A new study from Sweden has suggested that a blood test could help identify epilepsy. The study was recently published in the medical journal, Heliyon.
The study investigated a small group of people – 56 in total. However, it was found that there was an increased level of an immune system protein called IL-6 in the blood of people with epilepsy.
There were four distinct groups within these 56 people – those with temporal lobe epilepsy (28); those with frontal lobe epilepsy (13); those with psychogenic non-epileptic seizures (10) (also known as non-epileptic attack disorder); and those with combined temporal lobe epilepsy and psychogenic non-epileptic seizures (5).
The researchers investigating the 56 patients knew whether they were taking blood samples before or after seizures. When they compared the bloods of the study participants against “healthy” counterparts, the increased level of the protein IL-6 was discovered. In fact, it was found that the levels of protein further increased in people with Temporal Lobe epilepsy after they had a seizure.
It was also found that IL-6 levels were not increased in those experiencing psychogenic non-epileptic seizures.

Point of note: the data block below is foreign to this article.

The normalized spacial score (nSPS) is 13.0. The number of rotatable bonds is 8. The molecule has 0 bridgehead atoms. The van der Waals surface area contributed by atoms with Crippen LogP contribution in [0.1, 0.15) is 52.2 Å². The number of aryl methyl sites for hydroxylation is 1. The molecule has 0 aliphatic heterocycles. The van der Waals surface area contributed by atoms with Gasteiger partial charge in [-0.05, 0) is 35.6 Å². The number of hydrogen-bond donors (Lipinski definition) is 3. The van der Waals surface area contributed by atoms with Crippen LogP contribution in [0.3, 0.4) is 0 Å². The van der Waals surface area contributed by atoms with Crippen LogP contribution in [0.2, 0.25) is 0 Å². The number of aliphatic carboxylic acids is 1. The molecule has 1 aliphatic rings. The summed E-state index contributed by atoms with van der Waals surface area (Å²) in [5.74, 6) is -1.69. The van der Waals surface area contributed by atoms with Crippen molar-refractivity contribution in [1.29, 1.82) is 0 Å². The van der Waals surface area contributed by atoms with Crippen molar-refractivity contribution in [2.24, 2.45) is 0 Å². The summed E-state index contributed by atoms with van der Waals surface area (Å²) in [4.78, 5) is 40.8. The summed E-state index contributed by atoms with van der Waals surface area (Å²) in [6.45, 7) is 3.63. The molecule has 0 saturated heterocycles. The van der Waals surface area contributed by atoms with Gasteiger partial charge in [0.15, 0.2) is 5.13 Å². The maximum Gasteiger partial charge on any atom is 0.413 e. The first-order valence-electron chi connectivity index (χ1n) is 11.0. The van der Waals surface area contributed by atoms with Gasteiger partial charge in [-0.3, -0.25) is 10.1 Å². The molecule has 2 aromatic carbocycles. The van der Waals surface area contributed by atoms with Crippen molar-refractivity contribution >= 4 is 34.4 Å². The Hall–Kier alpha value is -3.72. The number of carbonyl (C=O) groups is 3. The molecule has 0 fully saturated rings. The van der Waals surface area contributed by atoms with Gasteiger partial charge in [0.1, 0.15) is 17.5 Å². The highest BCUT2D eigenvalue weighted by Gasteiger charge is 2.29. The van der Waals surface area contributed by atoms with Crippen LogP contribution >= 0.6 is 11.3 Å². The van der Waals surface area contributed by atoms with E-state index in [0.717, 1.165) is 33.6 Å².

While the findings suggesting a possible new biomarker for epilepsy are certainly interesting, the researchers have acknowledged that further research on this will be required – with plans already afoot to further investigate this in adults and children with epilepsy.
Christine Ekdahl Clementson, associate professor at Lund University, Consultant in Clinical Neurophysiology at Skåne University Hospital and one of the authors of this study commented:
“The next stage is to repeat our studies on a broader and less homogenous patient group, where we investigate the ‘fingerprint’ in adults with epilepsy. We also want to see whether the biomarkers respond in the same way in children, where the causes of epilepsy are more often genetic. We are doing this through an ongoing study in Lund, in collaboration with child and adolescent psychiatry as well as paediatric neurology.”
We know from the services we provide how the diagnostic process for epilepsy can be a long and draw-out process involving EEGs, MRIs and many different tests so the prospect of the development of a blood test to potentially diagnose epilepsy is one that will certainly be interest to the entire epilepsy community. We will continue to monitor emerging research on this subject and post further updates on our website.
If you would like to read about this research in full, you can do so by visiting the ‘Heliyon’ website.
In the meantime, should you or a loved one need any support or information on your respective journeys with epilepsy, do not hesitate to contact your local Community Resource Officer. You can find their details by visiting the ‘Our Local Service’ section of our website.